kent logo

CO538 Anonymous Questions and Answers Keyword Index

This page provides a keyword index to questions and answers. Clicking on a keyword will take you to a page containing all questions and answers for that keyword, grouped by year.

To submit a question, use the anonymous questions page. You may find the keyword index and/or top-level index useful for locating past questions and answers.

Keyword reference for debugging


Question 66 (2011):

Submission reference: IN2099

Can we leave the debug dumps (log!) in our code (I use it to display all the calculations and steps)?

If I leave it there, it messes up the operator response part of the output.

Answer 66:

If you have masses of log reports and the screen output is too messy, please comment them out ... but read on ...

A better way (than commenting) to switch on and off debugging reports is to declare somewhere close to the top of your program:

    VAL BOOL debugging IS TRUE:      -- for no debug reports, change to FALSE

and then to wrap all debugging reports with:

        ...  sequence of "log !" reports

Then, you can easily switch off debugging with a single-line change of the declared VALue of debugging to FALSE.

Set this FALSE for your submission. If your program does not work for some tasks, include a README.txt file in your submission that says what does not work and mention the debugging reports in your code and how to switch them on. Making it easier for your markers is always a good idea!

Keywords: mars , debugging


Question 13 (2008):

Submission reference: IN1536

It was mentioned in a seminar that there is a quick solution for doing basic print to screen, for basic debugging in occam, akin to System.out.println() in Java.

I appreciate that test-rigs are the proper way to go, but they are a bit overkill when all one would like to do is inspect a variables contents e.g. corner-cases testing etc. I am using Kroc.

Answer 13:

The code below will work in KRoC, as you are using, but will not work in the Transterpreter (yet!). At the start of your program, somewhere near the #INCLUDE directives:

  #PRAGMA EXTERNAL "PROC C.out.stderr (VAL []BYTE str) = 0"
  #PRAGMA EXTERNAL "PROC C.out.stderr.int (VAL INT n) = 0"

These make available two routines defined in the run-time system for outputting simple strings and integers. To use, e.g.:

  PROC debug (CHAN BYTE kyb?, scr!)
    INT x:
      x := 42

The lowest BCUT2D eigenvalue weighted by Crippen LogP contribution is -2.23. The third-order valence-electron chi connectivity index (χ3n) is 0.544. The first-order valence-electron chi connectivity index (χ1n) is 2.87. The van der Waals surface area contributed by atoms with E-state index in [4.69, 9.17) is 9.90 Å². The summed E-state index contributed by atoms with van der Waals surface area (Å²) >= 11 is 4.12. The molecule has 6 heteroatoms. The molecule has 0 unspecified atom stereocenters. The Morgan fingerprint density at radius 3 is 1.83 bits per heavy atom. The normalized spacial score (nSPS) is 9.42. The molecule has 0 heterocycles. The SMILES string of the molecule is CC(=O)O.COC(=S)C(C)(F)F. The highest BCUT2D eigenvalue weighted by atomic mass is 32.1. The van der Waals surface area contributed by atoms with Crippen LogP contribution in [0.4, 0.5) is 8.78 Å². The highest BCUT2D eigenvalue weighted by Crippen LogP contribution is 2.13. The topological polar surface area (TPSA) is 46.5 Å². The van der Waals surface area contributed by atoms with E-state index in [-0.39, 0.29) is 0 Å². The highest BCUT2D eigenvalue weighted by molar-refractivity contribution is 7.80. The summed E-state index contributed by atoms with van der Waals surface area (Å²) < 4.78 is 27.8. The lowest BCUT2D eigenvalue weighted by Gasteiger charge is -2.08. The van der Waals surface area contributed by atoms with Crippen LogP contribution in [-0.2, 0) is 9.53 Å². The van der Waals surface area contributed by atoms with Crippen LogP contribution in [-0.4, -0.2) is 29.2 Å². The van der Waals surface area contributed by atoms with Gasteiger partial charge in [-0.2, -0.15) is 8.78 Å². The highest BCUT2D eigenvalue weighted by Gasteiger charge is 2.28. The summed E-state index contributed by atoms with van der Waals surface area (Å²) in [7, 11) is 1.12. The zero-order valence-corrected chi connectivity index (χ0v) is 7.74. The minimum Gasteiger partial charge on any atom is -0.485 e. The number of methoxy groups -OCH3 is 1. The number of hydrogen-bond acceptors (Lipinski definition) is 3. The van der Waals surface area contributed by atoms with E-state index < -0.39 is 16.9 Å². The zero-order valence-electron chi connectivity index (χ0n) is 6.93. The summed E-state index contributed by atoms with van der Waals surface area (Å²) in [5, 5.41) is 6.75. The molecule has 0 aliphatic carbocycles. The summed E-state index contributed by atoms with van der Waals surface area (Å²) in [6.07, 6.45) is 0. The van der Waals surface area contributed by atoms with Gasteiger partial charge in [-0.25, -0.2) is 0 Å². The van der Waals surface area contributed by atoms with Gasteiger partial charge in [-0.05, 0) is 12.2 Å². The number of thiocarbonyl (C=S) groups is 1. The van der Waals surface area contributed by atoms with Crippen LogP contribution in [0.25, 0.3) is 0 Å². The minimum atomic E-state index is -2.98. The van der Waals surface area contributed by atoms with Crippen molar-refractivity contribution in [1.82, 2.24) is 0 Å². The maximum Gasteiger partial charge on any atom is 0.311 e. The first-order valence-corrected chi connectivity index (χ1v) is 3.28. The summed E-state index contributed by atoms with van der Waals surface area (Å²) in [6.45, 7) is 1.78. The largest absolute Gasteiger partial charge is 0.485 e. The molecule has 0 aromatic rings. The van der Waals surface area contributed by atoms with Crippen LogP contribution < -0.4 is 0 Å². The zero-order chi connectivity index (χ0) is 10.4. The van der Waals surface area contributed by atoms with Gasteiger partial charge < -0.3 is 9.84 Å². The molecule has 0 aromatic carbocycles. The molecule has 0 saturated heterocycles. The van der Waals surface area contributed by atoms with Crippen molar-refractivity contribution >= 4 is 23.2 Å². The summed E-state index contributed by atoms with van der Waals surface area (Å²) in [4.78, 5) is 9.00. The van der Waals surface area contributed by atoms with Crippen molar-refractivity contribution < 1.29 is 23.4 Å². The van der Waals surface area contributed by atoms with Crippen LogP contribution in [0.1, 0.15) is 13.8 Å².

C.out.stderr ("Hello world! x happened to be ")
      C.out.stderr.int (x)
      C.out.stderr ("*n")

As you point out, test rigs (or other screen-connection mechanisms to get program output) are the better way, but can be awkward sometimes. Something that hasn't been covered in the course yet (see slides 2..26 of the shared-etc) is the ability to have a shared screen channel, e.g.:

  #INCLUDE "course.module"
  PROC do.stuff (VAL INT x, y, SHARED CHAN BYTE scr!)
      -- maybe do something useful with 'x' and 'y' :)
      -- debugging
      CLAIM scr!
          out.string ("Hello world! x happened to be ", 0, scr!)
          out.int (x, 0, scr!)
          out.string ("*n", 0, scr!)
      -- maybe do something else
  PROC my.program (CHAN BYTE kyb?, SHARED CHAN BYTE scr!, CHAN BYTE err!)
      CLAIM scr!
        out.string ("Hello, shared-screen world!*n", 0, scr!)
      -- now run 3 processes, all writing to the SHARED screen channel
      PAR i = 0 FOR 3
        do.stuff (i, 42, scr!)
      -- without the SHARED attribute, the above would be illegal

This is [amongst many other things!] a handy way to share the screen (or error) channel for debugging purposes. Note the use of CLAIM blocks around outputs to the channel. Some other examples of shared-channels can be found via the shared-channel keyword. This is standard occam-pi and will work in the Transterpreter.

Keywords: debugging

Valid CSS!

Valid XHTML 1.0!

This work is licensed under a Creative Commons Attribution-Share Alike 3.0 Unported License.
Last modified Mon May 20 13:50:26 2013
This document is maintained by Fred Barnes, to whom any comments and corrections should be addressed.